In the face of a skyscraper-thronging cityscape, how do visual artists respond and what topic could they have in such a hot pursuit of height? This article seeks to explore the relationship between their art works and the urban space, and reflect their effort to reshape the cityscape from three angles, i.e., at a distant range, upward and downward.
At a Distant Range: Skyscrapers on the Other Side
A hallmark to examine the change in a city is its skyline. Shen Fan’s installation work, Cityscape 1979-2009, traces the change of the skyline of Shanghai. The work is composed of three small-format oil paintings of landscape he produced in 1979. Not long after the end of the Mao era Shanghai kept its skyline virtually unchanged in the previous three decades. Standing on the ground, one can command an expansive vista with very few buildings blocking the view. From these paintings, we can tell that the skyline of Shanghai is undulating mildly, and in certain places there are hardly any buildings in sight. Thirty years later, however, when he took a second look at these paintings, he was shocked to find that the undulating skyline and the sights in his early year paintings had long gone; new buildings has risen high above the exuberant trees that have survived, and the cityscape has undergone tremendous changes. In 2009, thirty years after these three paintings were done, he placed neon lights, a token of metropolitan desire, in the shape of the contemporary skyline in front of these paintings. It may be seen as remembrance of a lost cityscape, yet the contrast between the two skylines highlights the profound changes the city has ever seen. From the grayish skyline to the brilliant neon-lit one, what does the artist suggest in addition to the changes to the outlook of this city?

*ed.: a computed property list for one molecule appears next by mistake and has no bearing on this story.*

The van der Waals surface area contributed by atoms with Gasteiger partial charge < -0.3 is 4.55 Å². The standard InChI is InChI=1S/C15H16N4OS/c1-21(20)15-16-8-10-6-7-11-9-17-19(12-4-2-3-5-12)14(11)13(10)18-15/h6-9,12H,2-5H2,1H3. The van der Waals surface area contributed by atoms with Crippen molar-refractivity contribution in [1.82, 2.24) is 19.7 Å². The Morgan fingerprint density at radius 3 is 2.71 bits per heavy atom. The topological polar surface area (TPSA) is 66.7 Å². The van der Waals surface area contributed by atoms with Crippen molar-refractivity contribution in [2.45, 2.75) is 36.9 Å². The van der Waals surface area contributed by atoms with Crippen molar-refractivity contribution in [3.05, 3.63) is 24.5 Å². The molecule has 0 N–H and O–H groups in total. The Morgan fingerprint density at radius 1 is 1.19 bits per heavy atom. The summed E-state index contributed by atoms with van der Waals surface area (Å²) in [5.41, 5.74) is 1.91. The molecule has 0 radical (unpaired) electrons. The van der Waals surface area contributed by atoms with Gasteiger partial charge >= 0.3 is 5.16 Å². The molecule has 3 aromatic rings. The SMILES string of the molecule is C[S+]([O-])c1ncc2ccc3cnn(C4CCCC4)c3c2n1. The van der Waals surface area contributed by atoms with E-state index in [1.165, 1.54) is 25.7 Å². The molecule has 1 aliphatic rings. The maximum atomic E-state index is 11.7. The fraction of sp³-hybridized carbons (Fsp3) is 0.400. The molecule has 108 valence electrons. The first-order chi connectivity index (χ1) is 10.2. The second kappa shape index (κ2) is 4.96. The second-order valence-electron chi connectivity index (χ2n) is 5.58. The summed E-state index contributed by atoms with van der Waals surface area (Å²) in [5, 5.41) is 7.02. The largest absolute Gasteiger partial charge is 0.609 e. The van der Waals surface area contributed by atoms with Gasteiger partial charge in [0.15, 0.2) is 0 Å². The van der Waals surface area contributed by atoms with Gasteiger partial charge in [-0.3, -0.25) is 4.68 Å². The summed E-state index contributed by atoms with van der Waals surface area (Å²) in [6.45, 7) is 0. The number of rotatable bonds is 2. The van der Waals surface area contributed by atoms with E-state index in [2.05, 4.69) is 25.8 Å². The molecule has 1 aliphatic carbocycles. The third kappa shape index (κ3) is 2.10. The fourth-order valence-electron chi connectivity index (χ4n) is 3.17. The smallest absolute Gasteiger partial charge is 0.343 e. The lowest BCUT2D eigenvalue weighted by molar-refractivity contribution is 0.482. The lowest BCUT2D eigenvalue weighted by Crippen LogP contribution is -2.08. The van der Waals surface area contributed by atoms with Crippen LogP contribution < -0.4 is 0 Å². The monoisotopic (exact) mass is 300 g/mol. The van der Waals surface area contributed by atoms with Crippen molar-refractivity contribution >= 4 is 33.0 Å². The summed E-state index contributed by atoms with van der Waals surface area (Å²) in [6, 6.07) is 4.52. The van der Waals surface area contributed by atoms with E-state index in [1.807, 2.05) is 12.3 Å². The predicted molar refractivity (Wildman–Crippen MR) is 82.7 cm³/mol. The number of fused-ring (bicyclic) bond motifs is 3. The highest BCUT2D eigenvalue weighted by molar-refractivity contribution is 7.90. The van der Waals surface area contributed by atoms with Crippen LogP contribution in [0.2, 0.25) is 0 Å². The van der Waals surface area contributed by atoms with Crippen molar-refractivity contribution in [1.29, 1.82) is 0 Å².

Zhu Hao’s Will to Height affords a view of Puxi from a high-rise in Pudong. We can see in this photo that the back-lit Puxi on the west side of the Huangpu River is already studded with clusters of high-rises. The surface of the Huangpu River, otherwise flat as a mirror except the line carved by a ship steaming around, sports an unusual sight with myriads of skyscrapers enveloped in silence. Viewed at such a height, human gestures and activities are almost invisible, yet you can freely imagine what are happening in these buildings—they are products of human activities. All competitions, conspiracies, acts of violence, desires and manifestos are unfolded on this stage of the back-lit concrete jungle. Paradoxically, only at this height can we realize that everything is engulfed in this concrete jungle, so are humans themselves.
Consumerism is the dominant mode of existence and development in modern cities, but consumptions constantly produce rubbish of all kinds. In Zi Bo’s works, the water surface littered with beverage cans extend far into a throng of skyscrapers in Pudong. His images provide a montage of both the rubbish and spectacular sight we produce, and they are visually equalized in the same picture. Fictious as the images are, they pose such a serious question: if our cityscape is based on incessant consumption of materials and resources, does it really make any sense either today or in the future?
In today’s urban life, skyscrapers are considered an index on urban sophistication, while the ownership of an automobile an index on career success. In Zhou Hongxiang’s Third Interpretation on the Cityscape, skyscrapers in a city and cars on a parking ground are both de-functioned by certain means: skyscrapers are simplified into concrete blocks of different shapes, losing their individual characters and becoming inaccessible fortresses getting in the way. Cars of different models at the feet of the skyscrapers are coated by a layer of color. The cars and skyscrapers have their windows covered, deprived of their channels of communication. Processed in such a manner, these expressionless, faceless buildings and automobiles have no possibility to communicate with the rest of the world. A face without eyes is unimaginable. By “blindfolding” such metropolitan totems of skyscrapers and cars, he has visualized the indifference of modern cities.